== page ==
TV

TV Guilty Pleasures: Brooklyn Nine-Nine

My housemates and I, like many others I am sure, tends to go through phases of watching one TV show religiously. We watch it start to finish – and maybe back again – in a matter of a couple weeks. There have been many shows, but without a doubt one of my favourites has been the recurring residency of Brooklyn Nine-Nine. And yes, recurring. We have watched it from start to finish at least twice, and often play the best episodes again when we cannot think of anything else to watch, or do not want anything else to watch. I have had a lot of exposure to this show, and has it lost its magic? Not even a little bit. Brooklyn Nine-Nine is one of those shows that can make me laugh even on the fifth time watching the same episode and hearing the same gags. I am deeply invested in all of the central characters’ story lines and I am honestly dreading the day the show ends or takes a turn for the worst. Now, I will admit that I sometimes play the show in the background when I am trying to work, or even trying to fall asleep, but far from this being symptomatic of the show starting to bore me it is demonstrative of my steadfast love for it. I have seen it so many times that it has taken on a sense of comforting familiarity that I find genuinely conducive to relaxation or concentration. It has the same quality for me that Friends had, or still has, for many people my age; you can enjoy its hilarity with a group of friends, by yourself or have it on in the background and feel oddly secure, as if you are in the company of the characters.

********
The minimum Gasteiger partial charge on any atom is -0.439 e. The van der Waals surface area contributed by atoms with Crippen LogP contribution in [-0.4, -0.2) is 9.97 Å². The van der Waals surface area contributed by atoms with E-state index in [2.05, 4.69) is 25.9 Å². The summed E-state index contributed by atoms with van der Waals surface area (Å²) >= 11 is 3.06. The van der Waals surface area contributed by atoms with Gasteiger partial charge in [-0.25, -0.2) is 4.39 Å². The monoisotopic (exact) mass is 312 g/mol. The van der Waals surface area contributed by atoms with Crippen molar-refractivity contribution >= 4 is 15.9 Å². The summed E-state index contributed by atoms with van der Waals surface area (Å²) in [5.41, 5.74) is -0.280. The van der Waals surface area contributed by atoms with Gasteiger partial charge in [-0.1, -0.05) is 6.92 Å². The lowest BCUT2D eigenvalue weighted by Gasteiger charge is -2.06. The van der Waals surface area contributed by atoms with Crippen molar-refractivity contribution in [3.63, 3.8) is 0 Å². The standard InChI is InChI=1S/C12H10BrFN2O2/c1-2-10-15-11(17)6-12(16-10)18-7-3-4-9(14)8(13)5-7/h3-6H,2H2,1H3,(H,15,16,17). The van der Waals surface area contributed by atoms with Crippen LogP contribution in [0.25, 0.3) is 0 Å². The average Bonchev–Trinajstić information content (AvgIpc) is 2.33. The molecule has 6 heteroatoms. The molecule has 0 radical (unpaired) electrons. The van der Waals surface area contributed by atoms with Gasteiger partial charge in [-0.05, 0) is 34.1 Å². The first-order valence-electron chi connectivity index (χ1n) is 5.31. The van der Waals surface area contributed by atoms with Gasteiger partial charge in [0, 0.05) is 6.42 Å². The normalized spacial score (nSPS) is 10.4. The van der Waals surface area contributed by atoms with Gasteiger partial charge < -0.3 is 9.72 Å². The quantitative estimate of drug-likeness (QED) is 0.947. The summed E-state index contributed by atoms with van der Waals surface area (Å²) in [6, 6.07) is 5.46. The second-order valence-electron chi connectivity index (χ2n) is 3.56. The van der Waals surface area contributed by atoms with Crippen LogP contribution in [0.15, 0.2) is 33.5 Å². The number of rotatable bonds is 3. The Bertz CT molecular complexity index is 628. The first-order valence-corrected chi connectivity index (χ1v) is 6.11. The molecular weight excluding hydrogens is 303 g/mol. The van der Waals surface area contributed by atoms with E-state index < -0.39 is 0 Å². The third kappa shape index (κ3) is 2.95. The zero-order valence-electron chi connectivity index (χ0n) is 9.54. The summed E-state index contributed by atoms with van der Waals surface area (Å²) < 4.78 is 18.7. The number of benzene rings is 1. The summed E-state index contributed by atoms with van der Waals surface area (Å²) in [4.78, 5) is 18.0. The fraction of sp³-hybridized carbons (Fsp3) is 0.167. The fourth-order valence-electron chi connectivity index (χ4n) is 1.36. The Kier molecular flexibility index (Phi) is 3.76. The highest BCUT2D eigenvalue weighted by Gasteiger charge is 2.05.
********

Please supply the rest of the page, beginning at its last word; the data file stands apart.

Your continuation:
Brooklyn Nine-Nine is that for me. This is undoubtedly down to the brilliantly well written and performed characters that flesh out the world of the 99th precinct. The writers always stay true to each role, never making them say anything that feels out of character, and this immerses viewers further into the action and the comedy. The fact that each character has such a distinct voice and set of mannerisms means that, despite them sometimes bordering on slapstick, they all still feel real and believable. All of the central characters feel integral to the show, and if any of them were to leave it feels like the whole thing would fall apart – much how the departure of Chevy Chase, and then Donald Glover, led to the demise of Community. While you could say that the show’s huge dependency on each and every single one of its characters could possibly be a threat to its continued success, it is also the thing that drives the show and makes it so watchable. If you are a Creative Writing student like me then the phrase ‘Character is Action’ will be a familiar one to you. Brooklyn Nine-Nine is the show that has crystallised that saying for me, and proven it to be true.

06/03/2017

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RebeccaGraham



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